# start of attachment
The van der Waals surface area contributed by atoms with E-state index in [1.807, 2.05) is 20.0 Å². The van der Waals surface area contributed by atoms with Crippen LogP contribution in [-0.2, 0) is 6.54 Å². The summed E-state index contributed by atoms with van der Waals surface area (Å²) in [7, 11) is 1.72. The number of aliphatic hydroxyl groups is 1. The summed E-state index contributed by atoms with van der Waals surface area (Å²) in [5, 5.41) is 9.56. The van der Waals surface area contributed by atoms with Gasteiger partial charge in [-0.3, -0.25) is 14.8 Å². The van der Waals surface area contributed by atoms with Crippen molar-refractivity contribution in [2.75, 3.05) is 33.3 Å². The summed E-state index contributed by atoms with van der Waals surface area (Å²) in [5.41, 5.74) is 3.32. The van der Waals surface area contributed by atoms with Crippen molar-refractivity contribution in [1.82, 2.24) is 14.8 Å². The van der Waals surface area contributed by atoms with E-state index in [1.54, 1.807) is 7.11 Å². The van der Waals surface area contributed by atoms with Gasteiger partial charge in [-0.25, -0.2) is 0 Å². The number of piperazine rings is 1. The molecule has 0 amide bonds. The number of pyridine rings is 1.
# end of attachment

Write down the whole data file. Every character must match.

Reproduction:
The van der Waals surface area contributed by atoms with E-state index in [1.807, 2.05) is 20.0 Å². The van der Waals surface area contributed by atoms with Crippen LogP contribution in [-0.2, 0) is 6.54 Å². The summed E-state index contributed by atoms with van der Waals surface area (Å²) in [7, 11) is 1.72. The number of aliphatic hydroxyl groups is 1. The summed E-state index contributed by atoms with van der Waals surface area (Å²) in [5, 5.41) is 9.56. The van der Waals surface area contributed by atoms with Gasteiger partial charge in [-0.3, -0.25) is 14.8 Å². The van der Waals surface area contributed by atoms with Crippen molar-refractivity contribution in [2.75, 3.05) is 33.3 Å². The summed E-state index contributed by atoms with van der Waals surface area (Å²) in [5.41, 5.74) is 3.32. The van der Waals surface area contributed by atoms with Crippen molar-refractivity contribution in [1.82, 2.24) is 14.8 Å². The van der Waals surface area contributed by atoms with E-state index in [1.54, 1.807) is 7.11 Å². The van der Waals surface area contributed by atoms with Gasteiger partial charge in [-0.25, -0.2) is 0 Å². The number of piperazine rings is 1. The molecule has 0 amide bonds. The number of pyridine rings is 1.